Alternative Techniques for Nicotine Addiction

Did you ever wonder exactly how many cigarettes you can have and still be healthy? Or, have you been curious about whether you have the willpower to quit? These questions and many others about addiction are asked regularly in my practice. The thing to remember is that in order let go of an addiction, especially one that is so habitual and heavily advertised such as tobacco and nicotine products, you must be ready and willing to quit. And when you are ready, integrative medicine such as hypnosis and acupuncture can support you in quitting. Before we get to that part though, let’s look at some key points in history surrounding tobacco use.


When tobacco started gaining more popularity in the Western culture around the 1820’s it was used as medicinal. It was a French scientist named Jean Nicot who managed to isolate the nicotine in tobacco, and it suddenly became a popular drug for many ailments from headaches to colds. Around 1890, people began seeing negative reactions to the drug, and it was no longer prescribed in the US. Instead, oral use of tobacco in the form of chew or cigars began to replace the isolated nicotine compounds and nicotine’s popularity for recreational use began to snowball. This was when cigarettes began to get popular. In the 1960’s about 40% of the US population smoked (which is super high). Lucky for us, current numbers have seen a dramatic reduction. Only about 19% of the population smokes now. This is because of all the research and medical discovery surrounding tobacco use.

From Habit to Addiction

Most people addicted to nicotine started as teenagers.  This is in part due to advertising and the romanticizing of cigarettes in TV and movies. It also tends to run in families. If a child’s parent smokes, they are more likely to pick up the habit. Another issue is that you can buy tobacco products when you are 18, making them accessible to the youth. A teenage brain is not fully developed; if an adolescent begins smoking they are sending signals to the brain that this is “normal”. This happens because nicotine affects many portions of the brain, and it increases activity in those areas. A brain that is being consistently activated by an external factor no longer needs to do as much work. In these cases, the brain basically develops to include smoking in its functioning.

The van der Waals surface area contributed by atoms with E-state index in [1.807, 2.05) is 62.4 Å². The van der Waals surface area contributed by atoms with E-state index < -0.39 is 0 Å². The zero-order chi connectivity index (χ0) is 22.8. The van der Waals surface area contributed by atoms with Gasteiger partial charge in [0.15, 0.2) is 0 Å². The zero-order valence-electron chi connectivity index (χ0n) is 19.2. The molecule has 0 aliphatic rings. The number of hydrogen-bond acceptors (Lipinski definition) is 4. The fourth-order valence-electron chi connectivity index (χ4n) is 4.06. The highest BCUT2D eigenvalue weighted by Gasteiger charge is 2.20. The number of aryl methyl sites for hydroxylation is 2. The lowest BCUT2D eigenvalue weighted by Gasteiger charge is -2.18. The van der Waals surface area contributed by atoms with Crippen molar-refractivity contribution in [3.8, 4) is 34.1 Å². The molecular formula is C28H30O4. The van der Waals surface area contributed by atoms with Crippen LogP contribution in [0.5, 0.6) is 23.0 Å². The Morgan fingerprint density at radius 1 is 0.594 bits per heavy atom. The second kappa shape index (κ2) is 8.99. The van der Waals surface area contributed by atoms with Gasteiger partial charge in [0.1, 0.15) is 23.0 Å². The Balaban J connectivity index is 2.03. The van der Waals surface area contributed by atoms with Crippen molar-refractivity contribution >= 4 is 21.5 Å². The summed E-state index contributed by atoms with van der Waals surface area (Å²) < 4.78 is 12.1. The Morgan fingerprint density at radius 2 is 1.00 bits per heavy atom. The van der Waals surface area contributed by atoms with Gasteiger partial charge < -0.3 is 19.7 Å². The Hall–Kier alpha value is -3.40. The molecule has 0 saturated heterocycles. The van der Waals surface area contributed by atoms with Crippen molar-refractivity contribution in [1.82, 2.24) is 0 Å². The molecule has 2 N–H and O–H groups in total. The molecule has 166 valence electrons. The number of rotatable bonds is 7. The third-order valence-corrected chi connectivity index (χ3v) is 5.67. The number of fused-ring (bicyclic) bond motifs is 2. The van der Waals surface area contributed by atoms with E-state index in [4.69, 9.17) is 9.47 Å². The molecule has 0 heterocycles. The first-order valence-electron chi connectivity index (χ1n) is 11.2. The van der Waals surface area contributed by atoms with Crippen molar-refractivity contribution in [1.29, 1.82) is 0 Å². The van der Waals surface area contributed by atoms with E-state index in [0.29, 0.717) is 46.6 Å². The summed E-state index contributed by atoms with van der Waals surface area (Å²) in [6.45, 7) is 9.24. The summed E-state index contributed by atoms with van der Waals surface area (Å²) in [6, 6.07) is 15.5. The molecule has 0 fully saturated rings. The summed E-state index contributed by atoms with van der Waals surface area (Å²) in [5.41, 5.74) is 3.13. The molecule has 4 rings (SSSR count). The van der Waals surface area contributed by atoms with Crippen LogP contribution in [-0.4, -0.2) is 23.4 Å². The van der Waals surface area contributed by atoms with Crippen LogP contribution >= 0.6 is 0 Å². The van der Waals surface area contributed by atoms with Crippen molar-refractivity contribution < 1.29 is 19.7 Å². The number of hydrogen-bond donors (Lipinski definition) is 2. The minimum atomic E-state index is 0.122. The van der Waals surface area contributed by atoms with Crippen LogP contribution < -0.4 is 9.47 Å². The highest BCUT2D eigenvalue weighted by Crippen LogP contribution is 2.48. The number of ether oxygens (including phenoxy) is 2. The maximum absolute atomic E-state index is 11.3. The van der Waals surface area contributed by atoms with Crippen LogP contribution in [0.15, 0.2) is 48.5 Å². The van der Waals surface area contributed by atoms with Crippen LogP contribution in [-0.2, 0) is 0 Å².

• Interesting fact: Tobacco companies spend way more money on advertising to black, LGBTQ, and low-income groups. In a city like Baltimore where I practice, tobacco use is very prevalent. And how are people supposed to quit such a dangerous and addictive substance when advertising for it is more aggressive in their neighborhoods? To learn more about the disproportionate advertising of tobacco, check out this ad campaign by Truth Initiative.

Where Complimentary Medicine Helps

There are a lot of opinions surrounding addiction and quitting. One of the most popular schools of thought is that willpower alone is enough. This is untrue. Nicotine is an insanely powerful drug. It weaves its way into multiple areas of the body and mind, replacing normal functioning. People who quit undergo very intense changes that are extremely challenging. Remember how the brain literally develops itself around smoking? That development needs to be retrained! The body also has to remember how to properly function on its own again, without the aid of nicotine. This is where acupuncture and hypnosis can help!

One of the most potent ways acupuncture can help is through detox. Acu-detox works by enhancing the detoxification process of the body and calming the nervous system to help reduce withdrawal symptoms. This is done by putting 5 needles in each ear at certain points. They stimulate the kidneys, liver, lungs, heart, and sympathetic nervous system. This helps to harmonize and support all the major systems affected by smoking. Keeping the body’s energy balance is crucial because during the painful withdrawal process it is easy to get lost in the physical or mental symptoms instead of seeing the larger picture. This leads us into hypnosis.

Hypnosis works by compounding suggestions in the subconscious mind. When a suggestion is offered that the patient finds appealing (such as a suggestion of relaxation to someone with anxiety), it then allows the patient to change their brain’s patterned way of thinking. The more a person can change their pattern of thinking to something they choose the less old patterns to hang on. I use this two-pronged approach and it is very useful in helping shift the mental/habitual components of quitting and can help the brain redevelop healthier habits.

Every person is different, acupuncture could be the solution for some, just as hypnosis might be the right path for others. Many people trying to quit can benefit from both! If you want to learn more details about how these two modalities work together, Click here to read my blog on enhancing outcomes with hypnosis.